Similarly, my historical understanding of Joseph Smith was much like a funeral eulogy: venerating a life with occasional humorous reference to foibles. Reading (over the last few days) Fawn Brodie's No Man Knows My History and Bushman's Rough Stone Rolling have broadened my understanding of a (in)famous man. Below I reflect on my reading experience.
- I appreciate the portrayal of a failing, uncertain mortal, rather than a heroic magician with all the answers. In short, Bushman presents a JS I can relate to.
- I'm impressed with the organization and ritual that JS introduced. These made Mormonism a replicable memeplex, capable of competing in the cultural marketplace (much more so than if he had merely preached doctrines- ideas usually fail without a framework to replicate and distribute them into the future).
- I think Bushman achieved a decent balance of commentary, facts, and context. He was only occasionally overly apologetic, and never mean-spirited.
- xxi: "The signal feature of his life was his sense of being guided by revelation." That theme ran throughout the biography, leading me to consider Joseph as, at least, mostly sincere in his prophetic and revelatory claims. I remember Dawkins calling him a charlatan (person who pretends or claims to have more knowledge or skill than he or she possesses; quack): I find that a difficult proposition to sustain. Deluded, perhaps: but intentionally pretending? That seems to counter the feel I get from Bushman. It seems his acts required greater conviction than would be mustered by pretense.
- I thought Bushman's depiction of JS's treasure seeking and magic worldview as a "preparatory gospel" a little too generous (see RSR pg. 54). "Magic had served its purpose in his life. In a sense, it was a preparatory gospel."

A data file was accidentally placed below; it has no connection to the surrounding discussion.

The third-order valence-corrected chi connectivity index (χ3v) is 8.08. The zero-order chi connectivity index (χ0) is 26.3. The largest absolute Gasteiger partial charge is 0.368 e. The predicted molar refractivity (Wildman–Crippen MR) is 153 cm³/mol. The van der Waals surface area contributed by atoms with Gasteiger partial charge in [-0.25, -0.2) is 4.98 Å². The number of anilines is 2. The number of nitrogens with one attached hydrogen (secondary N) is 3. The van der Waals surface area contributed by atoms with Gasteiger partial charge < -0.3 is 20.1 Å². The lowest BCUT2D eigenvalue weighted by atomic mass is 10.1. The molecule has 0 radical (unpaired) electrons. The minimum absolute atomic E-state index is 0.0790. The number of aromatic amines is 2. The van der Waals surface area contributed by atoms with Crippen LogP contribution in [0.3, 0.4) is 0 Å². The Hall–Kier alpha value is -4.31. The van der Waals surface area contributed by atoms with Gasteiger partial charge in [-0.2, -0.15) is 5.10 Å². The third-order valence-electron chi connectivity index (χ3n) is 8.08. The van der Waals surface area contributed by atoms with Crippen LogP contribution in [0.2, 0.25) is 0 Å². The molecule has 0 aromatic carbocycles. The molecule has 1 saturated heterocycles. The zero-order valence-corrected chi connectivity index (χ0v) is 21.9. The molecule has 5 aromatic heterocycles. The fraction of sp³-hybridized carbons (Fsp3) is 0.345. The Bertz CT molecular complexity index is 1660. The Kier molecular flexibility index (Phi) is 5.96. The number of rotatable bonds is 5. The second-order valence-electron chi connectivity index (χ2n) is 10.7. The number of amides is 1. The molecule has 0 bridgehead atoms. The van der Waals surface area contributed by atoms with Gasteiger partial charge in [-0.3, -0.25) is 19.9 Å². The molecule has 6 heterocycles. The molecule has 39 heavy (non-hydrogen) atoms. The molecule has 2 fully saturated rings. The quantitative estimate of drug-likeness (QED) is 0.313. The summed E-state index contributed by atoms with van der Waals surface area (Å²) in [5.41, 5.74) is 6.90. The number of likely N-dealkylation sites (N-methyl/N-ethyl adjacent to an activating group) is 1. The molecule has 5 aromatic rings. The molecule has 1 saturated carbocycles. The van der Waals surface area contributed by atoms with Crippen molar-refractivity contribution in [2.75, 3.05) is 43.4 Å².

- I have yet to find a satisfying explanation of Book of Mormon authorship. The historical account offers some wiggle room, but not much. The BoM came forth on a distinct date, and must have been composed earlier than that; such complex works typically require a practiced author, working with drafts and revisions; the scribes' accounts of JS looking at the stone in the hat seem to preclude much in the way of revising drafts or working from other manuscripts; most of JS's maturation in writing and theology took place subsequent to 1830. From a Facebook dialogue today:
"Mapping Book of Mormon Historicity Debates. Today, Brad and I were talking about resources for researching Book of Mormon historicity. The best recent resource I know if is the Sunstone
- I oppose God-proofs (and divine-origin proofs) based only on a low-probability argument (these are just species of the God of the Gaps vein- see my post on that subject). However, it's possible that the most plausible account available is the one JS provides. It's a remarkably rich account, in my view, amongst other reasons apologists would posit to establish the traditional authorship/historicity claim. Brodie is too casual, I think, in categorizing it as JS's fabrication. That's quite an imagination, given the many other constraints.
That's all for now.